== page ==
With the death toll still rising from a series of cinema bombings in Bangladesh, many in the West are wondering why Osama bin Laden’s al-Qaida network or related jihadists might target theaters crowded with mostly Muslims.
Those observing the Islamic world closely have noticed in recent months a growing concern by Islamist hard-liners with the impact and popularity of movies from the West and from India.
In Afghanistan, for instance, where the Taliban once prohibited the showing of all such films, Islamist clergy are once again doing everything in their power to discourage attendance in such movie
Three months ago, the head of state-run television and radio issued instructions not to show Indian movies nor play Indian music – both popular among the Afghan populace.
Afghanistan’s deputy chief justice Fazel Ahmad Manawi has gone on record as saying any movies that violate Afghan culture and values should be banned outright.
”Any movie that undermines the morals of our society and mocks Afghan culture should not be aired through the state media. It makes no difference whether it is American movie or Indian,” he told Deutsche Presse-Agentur.
”We can’t put the whole society at risk to satisfy the lust of a few.”
Though Bangladesh is predominantly Muslim in population, most movies
shown in Bangladesh theaters are produced by the booming Indian film
industry, which makes more movies than Hollywood.
Generally, Islamists frown upon virtually all forms of pure entertainment – at least all that is not clearly uplifting of Muslim ideals.
In her new book about radical Islam, ”The Rage and the Pride,” Oriana Fallaci, writes: ”Don’t you see that all these Osama Bin Ladens consider themselves authorized to kill you and your children because you drink alcohol, because you don’t grow the long beard and refuse the chador or the burkah, because you go to the theater and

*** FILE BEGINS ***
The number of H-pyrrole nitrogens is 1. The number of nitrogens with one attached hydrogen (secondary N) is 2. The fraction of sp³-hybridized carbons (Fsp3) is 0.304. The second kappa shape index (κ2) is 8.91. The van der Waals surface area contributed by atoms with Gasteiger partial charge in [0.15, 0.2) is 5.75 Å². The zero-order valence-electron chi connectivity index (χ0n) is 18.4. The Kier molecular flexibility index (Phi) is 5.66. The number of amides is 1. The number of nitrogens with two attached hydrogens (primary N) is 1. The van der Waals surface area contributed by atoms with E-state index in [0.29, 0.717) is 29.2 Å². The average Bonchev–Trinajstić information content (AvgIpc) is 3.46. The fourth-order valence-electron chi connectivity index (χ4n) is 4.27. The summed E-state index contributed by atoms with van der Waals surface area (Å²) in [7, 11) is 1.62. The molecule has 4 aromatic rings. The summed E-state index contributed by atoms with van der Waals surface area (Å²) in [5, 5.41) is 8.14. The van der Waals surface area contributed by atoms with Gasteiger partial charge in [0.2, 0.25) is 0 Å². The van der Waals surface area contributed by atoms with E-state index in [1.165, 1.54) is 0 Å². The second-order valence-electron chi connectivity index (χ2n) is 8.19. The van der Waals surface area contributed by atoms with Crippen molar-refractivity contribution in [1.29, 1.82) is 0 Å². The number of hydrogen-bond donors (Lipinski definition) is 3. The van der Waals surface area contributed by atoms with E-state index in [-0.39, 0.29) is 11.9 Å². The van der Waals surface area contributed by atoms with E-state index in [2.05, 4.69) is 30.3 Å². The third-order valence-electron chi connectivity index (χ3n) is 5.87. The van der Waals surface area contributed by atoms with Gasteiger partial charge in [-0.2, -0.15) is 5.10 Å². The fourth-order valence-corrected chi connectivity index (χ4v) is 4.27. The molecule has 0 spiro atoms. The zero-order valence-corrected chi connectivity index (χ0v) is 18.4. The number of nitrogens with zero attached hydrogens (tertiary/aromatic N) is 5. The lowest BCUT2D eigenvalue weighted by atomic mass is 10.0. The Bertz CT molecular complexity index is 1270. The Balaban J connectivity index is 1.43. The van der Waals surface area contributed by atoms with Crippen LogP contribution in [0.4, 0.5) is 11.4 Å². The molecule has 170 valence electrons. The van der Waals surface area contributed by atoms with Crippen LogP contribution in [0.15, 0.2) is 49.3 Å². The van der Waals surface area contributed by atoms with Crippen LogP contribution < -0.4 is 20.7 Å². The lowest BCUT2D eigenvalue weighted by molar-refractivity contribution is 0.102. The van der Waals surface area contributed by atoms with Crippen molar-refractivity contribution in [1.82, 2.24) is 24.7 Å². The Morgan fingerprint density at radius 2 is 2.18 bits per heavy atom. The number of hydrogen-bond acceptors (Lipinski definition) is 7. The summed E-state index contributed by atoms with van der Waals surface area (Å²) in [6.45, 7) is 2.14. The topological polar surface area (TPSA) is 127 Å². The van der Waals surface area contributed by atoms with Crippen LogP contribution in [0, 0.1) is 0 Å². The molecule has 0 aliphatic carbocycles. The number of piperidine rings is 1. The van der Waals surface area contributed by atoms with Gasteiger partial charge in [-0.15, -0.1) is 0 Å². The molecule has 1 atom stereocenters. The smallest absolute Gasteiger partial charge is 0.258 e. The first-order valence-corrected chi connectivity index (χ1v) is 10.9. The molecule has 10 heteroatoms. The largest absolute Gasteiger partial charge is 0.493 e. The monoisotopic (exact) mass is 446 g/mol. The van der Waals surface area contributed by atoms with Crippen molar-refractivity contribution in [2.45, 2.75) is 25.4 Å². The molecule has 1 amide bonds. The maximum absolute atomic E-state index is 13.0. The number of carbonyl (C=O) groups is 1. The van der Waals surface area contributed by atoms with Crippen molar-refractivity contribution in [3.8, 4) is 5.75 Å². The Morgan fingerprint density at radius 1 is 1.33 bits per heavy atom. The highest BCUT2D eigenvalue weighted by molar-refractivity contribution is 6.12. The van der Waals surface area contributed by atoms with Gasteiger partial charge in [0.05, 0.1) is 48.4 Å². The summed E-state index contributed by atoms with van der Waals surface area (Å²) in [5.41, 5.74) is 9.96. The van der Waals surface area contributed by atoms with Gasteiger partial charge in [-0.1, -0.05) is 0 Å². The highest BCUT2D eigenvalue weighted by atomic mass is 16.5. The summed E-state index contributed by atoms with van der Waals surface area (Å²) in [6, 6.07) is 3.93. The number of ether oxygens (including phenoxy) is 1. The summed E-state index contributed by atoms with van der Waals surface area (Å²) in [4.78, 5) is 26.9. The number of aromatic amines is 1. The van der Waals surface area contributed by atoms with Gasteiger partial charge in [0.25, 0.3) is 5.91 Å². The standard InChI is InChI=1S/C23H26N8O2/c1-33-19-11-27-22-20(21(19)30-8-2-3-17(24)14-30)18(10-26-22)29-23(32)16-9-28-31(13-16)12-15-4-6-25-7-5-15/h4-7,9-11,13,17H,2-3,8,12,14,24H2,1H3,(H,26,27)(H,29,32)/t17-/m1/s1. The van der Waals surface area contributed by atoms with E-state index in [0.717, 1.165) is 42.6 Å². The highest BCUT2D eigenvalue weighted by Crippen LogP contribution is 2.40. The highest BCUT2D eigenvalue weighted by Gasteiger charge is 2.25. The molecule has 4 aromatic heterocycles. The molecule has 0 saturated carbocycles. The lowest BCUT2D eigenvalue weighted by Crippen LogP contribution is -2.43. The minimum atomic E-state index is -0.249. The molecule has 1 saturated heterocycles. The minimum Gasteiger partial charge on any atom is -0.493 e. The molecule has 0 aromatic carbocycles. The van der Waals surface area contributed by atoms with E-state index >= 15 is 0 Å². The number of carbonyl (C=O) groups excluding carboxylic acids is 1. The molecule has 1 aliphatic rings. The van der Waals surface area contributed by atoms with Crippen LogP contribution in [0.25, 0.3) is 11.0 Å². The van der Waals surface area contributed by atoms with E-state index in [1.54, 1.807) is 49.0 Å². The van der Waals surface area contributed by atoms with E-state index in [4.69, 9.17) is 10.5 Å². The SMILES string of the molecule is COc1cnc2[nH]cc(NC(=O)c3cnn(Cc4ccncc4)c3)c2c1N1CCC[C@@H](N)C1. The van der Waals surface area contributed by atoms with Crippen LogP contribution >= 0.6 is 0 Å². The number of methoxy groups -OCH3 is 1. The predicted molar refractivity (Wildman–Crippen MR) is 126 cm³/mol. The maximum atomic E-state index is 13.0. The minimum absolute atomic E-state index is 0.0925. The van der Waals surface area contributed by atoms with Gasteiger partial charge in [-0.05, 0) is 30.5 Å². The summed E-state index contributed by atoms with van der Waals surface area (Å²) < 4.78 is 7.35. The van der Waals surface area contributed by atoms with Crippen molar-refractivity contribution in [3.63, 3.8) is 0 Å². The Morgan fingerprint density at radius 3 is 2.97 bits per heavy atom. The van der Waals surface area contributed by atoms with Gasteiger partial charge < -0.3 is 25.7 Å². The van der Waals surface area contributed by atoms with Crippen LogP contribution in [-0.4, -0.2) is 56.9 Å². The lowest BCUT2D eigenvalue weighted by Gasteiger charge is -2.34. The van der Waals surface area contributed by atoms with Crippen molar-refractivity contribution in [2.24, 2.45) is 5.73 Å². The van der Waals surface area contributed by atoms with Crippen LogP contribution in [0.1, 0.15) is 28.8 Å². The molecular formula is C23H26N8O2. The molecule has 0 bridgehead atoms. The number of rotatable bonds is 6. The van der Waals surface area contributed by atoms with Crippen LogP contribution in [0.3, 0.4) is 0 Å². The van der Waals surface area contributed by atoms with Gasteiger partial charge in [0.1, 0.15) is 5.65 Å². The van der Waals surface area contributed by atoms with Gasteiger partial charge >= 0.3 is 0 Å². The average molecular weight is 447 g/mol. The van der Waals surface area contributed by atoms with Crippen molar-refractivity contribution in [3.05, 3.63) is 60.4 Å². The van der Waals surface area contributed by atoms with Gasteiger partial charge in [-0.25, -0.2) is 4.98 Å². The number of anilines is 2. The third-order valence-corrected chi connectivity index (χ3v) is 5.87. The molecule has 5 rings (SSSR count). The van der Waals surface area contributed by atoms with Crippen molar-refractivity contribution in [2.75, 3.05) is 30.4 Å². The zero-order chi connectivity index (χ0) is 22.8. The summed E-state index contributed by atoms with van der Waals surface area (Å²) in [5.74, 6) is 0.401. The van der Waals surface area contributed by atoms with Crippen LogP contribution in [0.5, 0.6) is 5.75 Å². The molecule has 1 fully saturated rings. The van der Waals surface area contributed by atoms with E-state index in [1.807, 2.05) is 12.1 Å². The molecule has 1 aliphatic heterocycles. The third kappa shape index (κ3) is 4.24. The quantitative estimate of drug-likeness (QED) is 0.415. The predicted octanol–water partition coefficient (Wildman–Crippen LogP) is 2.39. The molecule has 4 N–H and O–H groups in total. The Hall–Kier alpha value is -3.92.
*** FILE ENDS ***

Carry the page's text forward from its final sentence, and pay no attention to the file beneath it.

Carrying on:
to the movies, because you love music and sing a song, because you dance and watch television, because you wear the miniskirt or the shorts, because on the beach and by the swimming pool you sunbathe almost naked or naked, because you make love when you want with whom you want, or because you don’t believe in God?”
The New York Times reported recently a new campaign is under way in Pakistan to discourage the western-style fascination with music, movies and pop culture.
”I urge the public-transport owners to stop playing music and movies during journeys,” said Pakistani Minister Muhammad Akram Durrani, in support of imposing stricter observance of Islam in buses, most of which are equipped with a television monitor and speakers.
While all of this could provide the justification in the jihadist’s mind for attacking Muslims in a theater, there is one other significant detail about the Bangladesh carnage that needs to be
understood: So far, no one has claimed responsibility.
If al-Qaida or some other jihadist group has indeed committed this series of atrocities, they may well blame them on others – perhaps the Jews, perhaps the CIA, perhaps India.
Many times throughout history, those responsible for acts of terrorism have instead blamed them on their enemies in an effort to enflame the passions of their constituencies.